The one child policy in China is infamous for its strict controls limiting phenomenal population growth. However, such a policy has backfired, as a cultural preference for sons over daughters has resulted in high levels of abortion and staggering amounts of female infanticide – young girls are twice as likely to die as young boys in their first year of life. As of 2004, there were 120 boys for every 100 girls in China. In the three provinces closest to North Korea, the ratio of young men to women is 14 to 1, according to an estimate from the Committee for Human Rights in North Korea. This imbalanced gender ratio has created opportunities for illegal, yet massive industries for human trafficking, leaving men searching for alternative means to find their ‘wives’ as it is becoming increasingly difficult to find Chinese partners through traditional channels.
The human trafficking industry has identified a large market in China and started to take advantage of the search for wives. Chinese males who are ‘buying’ their wives, however, do not wish it to become public knowledge. They have therefore started to look for females who look similar to Chinese women; North Korean women are deemed to be an easy target. North Korean women living in China are exceptionally vulnerable to human trafficking due to their status as illegal immigrants and escapees. The methods these trafficking organisations use vary, but the majority play upon the strong will of North Korean escapees. They will hire smugglers who know the exact routes to get out of North Korea, with the least amount of risk involved, and use them to bring North Korean women into China. Both trafficking organisations and North Korean individuals who are trying to escape then pay the smugglers. Once they escape, the individuals are then taken to so-called ‘safe houses’ and smugglers leave them there, as they have often already made arrangements with different human trafficking organisations to pick escapees up from the ‘safe house.’ Once the escapees are sold, it is impossible to find them. This is one of the fundamental reasons for which North Korean escapees’ families are torn apart, unable to see their family members ever again as they have already been sold to different traffickers in different regions.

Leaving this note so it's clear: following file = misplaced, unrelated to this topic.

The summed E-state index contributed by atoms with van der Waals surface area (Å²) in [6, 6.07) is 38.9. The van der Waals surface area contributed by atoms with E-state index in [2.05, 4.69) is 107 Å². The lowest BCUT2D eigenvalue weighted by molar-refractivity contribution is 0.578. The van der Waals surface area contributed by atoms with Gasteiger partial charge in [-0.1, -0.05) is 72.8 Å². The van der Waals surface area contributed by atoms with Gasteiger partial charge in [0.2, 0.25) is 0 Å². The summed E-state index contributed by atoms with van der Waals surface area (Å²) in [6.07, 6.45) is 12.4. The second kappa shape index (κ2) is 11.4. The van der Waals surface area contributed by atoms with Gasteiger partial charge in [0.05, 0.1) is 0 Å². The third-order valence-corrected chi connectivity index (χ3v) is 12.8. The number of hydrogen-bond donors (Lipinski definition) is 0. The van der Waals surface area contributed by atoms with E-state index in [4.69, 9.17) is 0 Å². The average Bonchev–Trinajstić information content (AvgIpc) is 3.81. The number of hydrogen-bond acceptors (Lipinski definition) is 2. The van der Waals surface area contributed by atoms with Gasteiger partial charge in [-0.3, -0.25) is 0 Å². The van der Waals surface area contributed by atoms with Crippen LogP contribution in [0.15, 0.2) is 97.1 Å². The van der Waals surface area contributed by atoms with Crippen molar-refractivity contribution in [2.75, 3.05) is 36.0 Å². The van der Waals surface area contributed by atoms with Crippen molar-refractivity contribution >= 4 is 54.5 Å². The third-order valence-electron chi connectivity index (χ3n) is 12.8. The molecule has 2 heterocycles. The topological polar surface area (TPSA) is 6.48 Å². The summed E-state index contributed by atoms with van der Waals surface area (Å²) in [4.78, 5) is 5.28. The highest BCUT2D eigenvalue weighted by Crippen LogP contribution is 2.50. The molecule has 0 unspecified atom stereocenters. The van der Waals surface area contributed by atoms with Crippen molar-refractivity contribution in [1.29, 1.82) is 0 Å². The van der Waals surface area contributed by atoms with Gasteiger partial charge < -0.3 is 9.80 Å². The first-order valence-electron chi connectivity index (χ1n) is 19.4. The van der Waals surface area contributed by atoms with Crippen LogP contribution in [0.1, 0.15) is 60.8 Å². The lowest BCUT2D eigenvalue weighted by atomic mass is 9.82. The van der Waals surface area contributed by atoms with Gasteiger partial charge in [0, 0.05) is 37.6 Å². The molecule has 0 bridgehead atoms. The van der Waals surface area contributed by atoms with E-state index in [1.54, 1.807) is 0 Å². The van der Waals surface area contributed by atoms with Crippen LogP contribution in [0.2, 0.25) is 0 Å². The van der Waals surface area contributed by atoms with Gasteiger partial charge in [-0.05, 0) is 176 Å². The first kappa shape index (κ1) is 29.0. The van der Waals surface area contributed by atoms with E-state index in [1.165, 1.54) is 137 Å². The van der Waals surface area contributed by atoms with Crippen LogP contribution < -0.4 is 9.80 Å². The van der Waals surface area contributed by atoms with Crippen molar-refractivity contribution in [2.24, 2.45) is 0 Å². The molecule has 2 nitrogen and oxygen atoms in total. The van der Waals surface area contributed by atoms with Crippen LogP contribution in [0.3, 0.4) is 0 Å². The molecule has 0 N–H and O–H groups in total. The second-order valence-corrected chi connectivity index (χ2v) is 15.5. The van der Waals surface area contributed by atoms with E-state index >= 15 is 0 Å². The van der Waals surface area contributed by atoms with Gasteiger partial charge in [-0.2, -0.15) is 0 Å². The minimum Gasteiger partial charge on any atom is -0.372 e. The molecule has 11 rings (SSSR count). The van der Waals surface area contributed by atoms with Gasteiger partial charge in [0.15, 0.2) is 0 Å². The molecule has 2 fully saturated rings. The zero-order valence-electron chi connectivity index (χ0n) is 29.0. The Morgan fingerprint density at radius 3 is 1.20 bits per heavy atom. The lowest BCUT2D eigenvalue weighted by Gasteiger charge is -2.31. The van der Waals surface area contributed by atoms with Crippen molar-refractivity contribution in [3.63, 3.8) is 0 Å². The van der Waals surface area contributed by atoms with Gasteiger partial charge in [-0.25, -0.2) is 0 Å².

The exact numbers of North Korean women who are being trafficked into China as wives of Chinese men are not known; measuring how many North Korean escapees exist seems to be impossible due to the sensitivity of the subject matter. According to Mr Kim, a missionary in the region who helps women trafficked into China, approximately 80% of escapees are women and girls who have become the ‘commodities for purchase.’ The most popular marketplaces are in the three Chinese provinces closest to the North Korean border—Liaoning, Jilin, and Heilongjiang—but North Korean brides are sold to men throughout China. Kim also points out that most of the buyers are farmers; some with mental or physical disabilities, as those male groups are seen as unsuitable husbands in the eyes of Chinese people. Furthermore, women who were have fled from these ‘husbands’ have testified that most North Korean ‘brides’ are subject to horrible sexual, mental, and physical abuses such as forced abortion if they become pregnant with a baby girl, forced starvation, continual beating, and worse.
As previously mentioned, North Korean escapees are exceptionally vulnerable to the human trafficking industry –they are vulnerable to recapturing, unfair treatment and discrimination from Chinese as well. I would argue that these issues surrounding North Korean escapees and refugees must be brought to the fore, and require the attention of the global public. Human rights issues concerning North Korea are scarcely reported due to the country’s closed political nature, but as the number of refugees who find their way into South Korea increases, there is a growing number of reports on North Korean escapee-related issues. I can only hope that these issues will receive attention from all over the world, as North Koreans deserve the same human rights as we all do.